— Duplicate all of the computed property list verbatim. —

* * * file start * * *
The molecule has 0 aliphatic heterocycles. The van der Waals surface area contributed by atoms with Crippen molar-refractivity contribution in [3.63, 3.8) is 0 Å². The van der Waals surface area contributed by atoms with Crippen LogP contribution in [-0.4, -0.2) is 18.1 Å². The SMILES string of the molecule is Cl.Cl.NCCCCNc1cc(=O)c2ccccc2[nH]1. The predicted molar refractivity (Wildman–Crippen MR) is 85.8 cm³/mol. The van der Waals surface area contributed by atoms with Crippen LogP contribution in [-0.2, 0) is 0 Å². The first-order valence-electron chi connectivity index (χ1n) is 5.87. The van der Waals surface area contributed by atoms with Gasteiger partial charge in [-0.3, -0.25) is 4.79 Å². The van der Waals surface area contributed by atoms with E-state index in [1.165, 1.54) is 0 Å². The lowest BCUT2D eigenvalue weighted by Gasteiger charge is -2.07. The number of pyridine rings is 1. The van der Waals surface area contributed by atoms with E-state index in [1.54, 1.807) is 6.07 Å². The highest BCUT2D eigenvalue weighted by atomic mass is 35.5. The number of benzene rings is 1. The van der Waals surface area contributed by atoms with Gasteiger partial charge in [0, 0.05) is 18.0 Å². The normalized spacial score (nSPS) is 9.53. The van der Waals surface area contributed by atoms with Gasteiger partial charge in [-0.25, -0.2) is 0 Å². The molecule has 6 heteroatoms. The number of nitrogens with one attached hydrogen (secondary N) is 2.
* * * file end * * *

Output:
The molecule has 0 aliphatic heterocycles. The van der Waals surface area contributed by atoms with Crippen molar-refractivity contribution in [3.63, 3.8) is 0 Å². The van der Waals surface area contributed by atoms with Crippen LogP contribution in [-0.4, -0.2) is 18.1 Å². The SMILES string of the molecule is Cl.Cl.NCCCCNc1cc(=O)c2ccccc2[nH]1. The predicted molar refractivity (Wildman–Crippen MR) is 85.8 cm³/mol. The van der Waals surface area contributed by atoms with Crippen LogP contribution in [-0.2, 0) is 0 Å². The first-order valence-electron chi connectivity index (χ1n) is 5.87. The van der Waals surface area contributed by atoms with Gasteiger partial charge in [-0.3, -0.25) is 4.79 Å². The van der Waals surface area contributed by atoms with E-state index in [1.165, 1.54) is 0 Å². The lowest BCUT2D eigenvalue weighted by Gasteiger charge is -2.07. The number of pyridine rings is 1. The van der Waals surface area contributed by atoms with E-state index in [1.54, 1.807) is 6.07 Å². The highest BCUT2D eigenvalue weighted by atomic mass is 35.5. The number of benzene rings is 1. The van der Waals surface area contributed by atoms with Gasteiger partial charge in [0, 0.05) is 18.0 Å². The normalized spacial score (nSPS) is 9.53. The van der Waals surface area contributed by atoms with Gasteiger partial charge in [-0.25, -0.2) is 0 Å². The molecule has 6 heteroatoms. The number of nitrogens with one attached hydrogen (secondary N) is 2.